lundi, janvier 09, 2006


this is s hiur by rav yitchak blau... i'm curious to know what if anything other people think of these ideas...

The Material, the Spiritual and the National Revival

Rav Avraham Yitzchak Kook offers a different reading of this aggada in his eulogy for Theodor Herzl (Ma'amarei Ha-ra'aya, pp. 94-99). He sees Yeravam as representing Malkhut Yisra'el, and therefore, the gemara refers to the relationship between Malkhut Yehuda (David) and Malkhut Yisra'el (Yeravam). To understand the relationship between these two monarchies, Rav Kook outlines his perspective on the goals of Am Yisra'el.

In Rabbi Kook's view, the Jewish nation must strive to achieve both material and spiritual success. While the former works primarily on the universal plane which we share with non–Jews, the latter touches more on our particularistic vision. Of course, it remains clear that the material success is the means and the spiritual success the ultimate goal; just as each individual tries to stay healthy in order to accomplish spiritual aspirations, so too the nation requires robustness in order to realize its own spiritual vision.

Why do we need the material component? On both individual and communal levels, material poverty often gets in the way of spiritual achievement. The individual who cannot find a steady job may find it difficult to concentrate on study and prayer. A national collective suffering the torments of persecution and exile may have analogous problems.

Perhaps there is a second factor as well. In Orot (p. 104), Rav Kook argues that the full flourishing of Torah depends upon a national political entity because Torah is not restricted to hermits and ascetics; rather, it relates to every political, economic and social issue in a polity. Note how the modern state of Israel has spawned a host of halakhic discussions regarding questions about military issues, national economics, the rights of minorities and so on. Thus, the material success not only allows us the breathing space for the spiritual; it also expands the playing field for the spiritual.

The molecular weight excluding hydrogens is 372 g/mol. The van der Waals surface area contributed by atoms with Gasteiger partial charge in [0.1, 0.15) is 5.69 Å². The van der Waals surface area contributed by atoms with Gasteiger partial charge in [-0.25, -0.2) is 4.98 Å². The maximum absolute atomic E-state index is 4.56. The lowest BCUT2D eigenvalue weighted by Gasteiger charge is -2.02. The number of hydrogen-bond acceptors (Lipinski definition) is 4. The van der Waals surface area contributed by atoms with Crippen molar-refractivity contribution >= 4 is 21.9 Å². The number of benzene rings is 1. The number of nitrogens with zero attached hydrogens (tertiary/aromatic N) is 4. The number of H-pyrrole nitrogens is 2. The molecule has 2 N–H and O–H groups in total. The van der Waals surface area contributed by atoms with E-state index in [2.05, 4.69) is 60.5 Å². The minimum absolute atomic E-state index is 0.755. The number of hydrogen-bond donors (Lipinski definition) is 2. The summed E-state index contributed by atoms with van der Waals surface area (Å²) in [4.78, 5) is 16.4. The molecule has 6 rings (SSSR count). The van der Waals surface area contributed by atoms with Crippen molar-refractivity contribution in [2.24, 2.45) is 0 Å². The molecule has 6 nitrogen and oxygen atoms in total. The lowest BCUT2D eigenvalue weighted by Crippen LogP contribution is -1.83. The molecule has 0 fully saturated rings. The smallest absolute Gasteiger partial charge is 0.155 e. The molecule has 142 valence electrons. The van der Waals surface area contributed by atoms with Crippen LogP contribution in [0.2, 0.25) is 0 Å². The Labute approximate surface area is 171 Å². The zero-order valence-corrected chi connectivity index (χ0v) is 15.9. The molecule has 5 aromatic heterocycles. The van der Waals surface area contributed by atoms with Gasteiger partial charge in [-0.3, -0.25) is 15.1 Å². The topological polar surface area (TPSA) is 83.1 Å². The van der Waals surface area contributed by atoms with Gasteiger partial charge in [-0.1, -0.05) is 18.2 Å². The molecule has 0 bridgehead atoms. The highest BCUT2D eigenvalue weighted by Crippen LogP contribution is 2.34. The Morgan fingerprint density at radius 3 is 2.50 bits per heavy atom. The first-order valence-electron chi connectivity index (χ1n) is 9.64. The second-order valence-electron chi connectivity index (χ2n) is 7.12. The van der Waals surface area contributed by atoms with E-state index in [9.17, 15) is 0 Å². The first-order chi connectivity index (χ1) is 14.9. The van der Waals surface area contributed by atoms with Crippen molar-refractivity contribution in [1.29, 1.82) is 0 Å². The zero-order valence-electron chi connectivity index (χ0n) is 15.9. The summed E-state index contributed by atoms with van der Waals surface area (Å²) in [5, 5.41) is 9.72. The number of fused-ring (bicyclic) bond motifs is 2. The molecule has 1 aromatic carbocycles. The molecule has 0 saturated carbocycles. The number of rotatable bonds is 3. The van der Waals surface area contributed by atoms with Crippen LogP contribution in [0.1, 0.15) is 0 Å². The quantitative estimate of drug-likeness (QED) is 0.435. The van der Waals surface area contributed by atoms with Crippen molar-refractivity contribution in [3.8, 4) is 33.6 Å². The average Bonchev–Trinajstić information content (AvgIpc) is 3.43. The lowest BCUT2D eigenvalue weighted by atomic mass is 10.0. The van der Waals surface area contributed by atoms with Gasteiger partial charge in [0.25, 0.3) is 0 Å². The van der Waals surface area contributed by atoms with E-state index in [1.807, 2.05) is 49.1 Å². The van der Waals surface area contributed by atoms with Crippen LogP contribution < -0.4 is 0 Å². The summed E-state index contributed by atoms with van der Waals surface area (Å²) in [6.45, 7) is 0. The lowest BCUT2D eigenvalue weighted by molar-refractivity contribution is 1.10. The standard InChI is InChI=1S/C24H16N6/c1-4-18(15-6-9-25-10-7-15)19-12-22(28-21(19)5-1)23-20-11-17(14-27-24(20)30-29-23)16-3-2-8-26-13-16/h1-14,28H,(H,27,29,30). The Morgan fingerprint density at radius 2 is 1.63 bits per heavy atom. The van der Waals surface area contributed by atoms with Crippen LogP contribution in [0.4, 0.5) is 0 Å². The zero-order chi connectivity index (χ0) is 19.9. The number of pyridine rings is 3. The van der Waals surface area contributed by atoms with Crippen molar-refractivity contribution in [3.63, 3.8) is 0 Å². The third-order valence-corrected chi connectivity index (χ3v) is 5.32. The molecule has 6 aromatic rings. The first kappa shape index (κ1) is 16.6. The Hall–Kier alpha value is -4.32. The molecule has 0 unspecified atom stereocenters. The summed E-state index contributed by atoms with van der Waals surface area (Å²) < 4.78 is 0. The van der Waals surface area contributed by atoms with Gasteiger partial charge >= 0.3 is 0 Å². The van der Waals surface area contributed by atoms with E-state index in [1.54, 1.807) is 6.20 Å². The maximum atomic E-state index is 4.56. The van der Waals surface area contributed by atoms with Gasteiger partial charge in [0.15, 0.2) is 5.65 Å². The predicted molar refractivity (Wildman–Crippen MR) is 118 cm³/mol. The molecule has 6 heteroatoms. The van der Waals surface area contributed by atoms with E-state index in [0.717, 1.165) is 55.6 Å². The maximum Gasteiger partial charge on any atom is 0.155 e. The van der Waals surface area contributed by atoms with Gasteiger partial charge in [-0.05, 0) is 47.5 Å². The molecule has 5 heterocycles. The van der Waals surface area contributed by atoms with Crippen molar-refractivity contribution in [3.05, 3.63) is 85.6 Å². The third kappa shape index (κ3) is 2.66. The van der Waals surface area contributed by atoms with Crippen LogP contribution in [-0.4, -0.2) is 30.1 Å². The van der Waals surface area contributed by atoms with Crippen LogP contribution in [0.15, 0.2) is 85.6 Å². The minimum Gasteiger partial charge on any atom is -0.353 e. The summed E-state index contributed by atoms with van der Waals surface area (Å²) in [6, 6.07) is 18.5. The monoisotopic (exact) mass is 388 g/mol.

Yehuda and Yosef, the two leaders among Ya'akov's children, already embody these twin themes in the end of Sefer Bereishit. Yosef provides material comfort in Egypt, and he excels on the universal plane in his interaction with the broader environment. Yehuda provides the unique spiritual message of Torah.

The Davidic dynasty initially united the material and spiritual. However, a rupture occurred and the kingdom divided into two. For Rabbi Kook, this split is not just a political argument but also a divide between our two themes: Yeravam, a descendant of Yosef from the tribe of Efrayim, stood for the material success of the Jewish people; the descendents of David, on the other hand, passed on an ideal vision of our spiritual heritage.

While Rabbi Kook views the split as problematic, he argues that the two kingdoms could still have engaged in mutually beneficial interaction if not for the fact that Yeravam's pride interfered. In our aggada from Sanhedrin, God’s offer means that each kingdom can provide what it is able to, and the joint effort will enable these partners to walk with God.

When Yeravam asks who will be first, God answers that the material flourishing represented by Yeravam must take a backseat to the essential goal of spiritual striving represented by David. Yeravam refuses to accept such a hierarchy, and the partnership crumbles. The rest of Jewish history thus reflects the problems of a split between the two realms.

Finally, Rav Kook sees these two themes emerging from the idea of a Mashiach ben Yosef and a Mashiach ben David: the former reflects the material efforts of Yosef while the latter represents the spiritual ideals of Yehuda. According to Chazal, Mashiach ben Yosef dies because ultimately, it becomes clear that the spiritual goal is paramount.

Clearly, Rav Kook talks here not only about Herzl the man; he speaks in broader terms about secular Zionism in general. In keeping with his fundamental orientation, Rabbi Kook grants it significant value, but he sees it as lacking something crucial: one must respect its desire to grant the Jewish people a state and a homeland as crucial elements of our vision; at the same time, when not animated by a spiritual perspective, such nationalism misses out on the most significant element of our worldview.


Blogger Josh said...

From a purely biblical perspective, R. Kook is obivously correct. The Jewish Nation as a political body is probably best described as a constitutional monarchy with the Torah being the constitution and being the ultimate check on the executive.

However, religion in Biblical times seem much simpler than they it is today. Without an objective authority virtually any social or political agenda could easily be read into the Torah and portrayed as the true will of God.

mercredi, janvier 11, 2006 9:38:00 AM  

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